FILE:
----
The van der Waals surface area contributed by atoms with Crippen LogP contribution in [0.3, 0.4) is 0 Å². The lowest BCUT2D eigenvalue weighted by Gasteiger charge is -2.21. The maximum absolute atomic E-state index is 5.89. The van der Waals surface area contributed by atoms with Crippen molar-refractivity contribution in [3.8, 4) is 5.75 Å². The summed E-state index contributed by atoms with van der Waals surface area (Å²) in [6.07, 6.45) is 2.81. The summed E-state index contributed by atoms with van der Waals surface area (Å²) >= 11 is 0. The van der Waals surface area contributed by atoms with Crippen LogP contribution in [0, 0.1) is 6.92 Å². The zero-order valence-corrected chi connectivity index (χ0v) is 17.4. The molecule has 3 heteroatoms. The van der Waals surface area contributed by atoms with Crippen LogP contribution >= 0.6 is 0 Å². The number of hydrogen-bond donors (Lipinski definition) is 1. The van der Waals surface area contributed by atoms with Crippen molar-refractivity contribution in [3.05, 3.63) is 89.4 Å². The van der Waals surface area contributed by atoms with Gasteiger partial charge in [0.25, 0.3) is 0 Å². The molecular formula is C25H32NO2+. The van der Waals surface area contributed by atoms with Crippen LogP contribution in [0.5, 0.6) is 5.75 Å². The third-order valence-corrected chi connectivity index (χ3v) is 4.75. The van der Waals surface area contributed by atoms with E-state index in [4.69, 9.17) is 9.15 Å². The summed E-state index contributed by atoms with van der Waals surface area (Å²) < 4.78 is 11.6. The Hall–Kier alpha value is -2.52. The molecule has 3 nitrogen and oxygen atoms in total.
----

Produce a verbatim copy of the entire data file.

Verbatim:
The van der Waals surface area contributed by atoms with Crippen LogP contribution in [0.3, 0.4) is 0 Å². The lowest BCUT2D eigenvalue weighted by Gasteiger charge is -2.21. The maximum absolute atomic E-state index is 5.89. The van der Waals surface area contributed by atoms with Crippen molar-refractivity contribution in [3.8, 4) is 5.75 Å². The summed E-state index contributed by atoms with van der Waals surface area (Å²) in [6.07, 6.45) is 2.81. The summed E-state index contributed by atoms with van der Waals surface area (Å²) >= 11 is 0. The van der Waals surface area contributed by atoms with Crippen LogP contribution in [0, 0.1) is 6.92 Å². The zero-order valence-corrected chi connectivity index (χ0v) is 17.4. The molecule has 3 heteroatoms. The van der Waals surface area contributed by atoms with Crippen LogP contribution >= 0.6 is 0 Å². The number of hydrogen-bond donors (Lipinski definition) is 1. The van der Waals surface area contributed by atoms with Crippen molar-refractivity contribution in [3.05, 3.63) is 89.4 Å². The van der Waals surface area contributed by atoms with Gasteiger partial charge in [0.25, 0.3) is 0 Å². The molecular formula is C25H32NO2+. The van der Waals surface area contributed by atoms with Crippen LogP contribution in [0.5, 0.6) is 5.75 Å². The third-order valence-corrected chi connectivity index (χ3v) is 4.75. The van der Waals surface area contributed by atoms with E-state index in [4.69, 9.17) is 9.15 Å². The summed E-state index contributed by atoms with van der Waals surface area (Å²) < 4.78 is 11.6. The Hall–Kier alpha value is -2.52. The molecule has 3 nitrogen and oxygen atoms in total.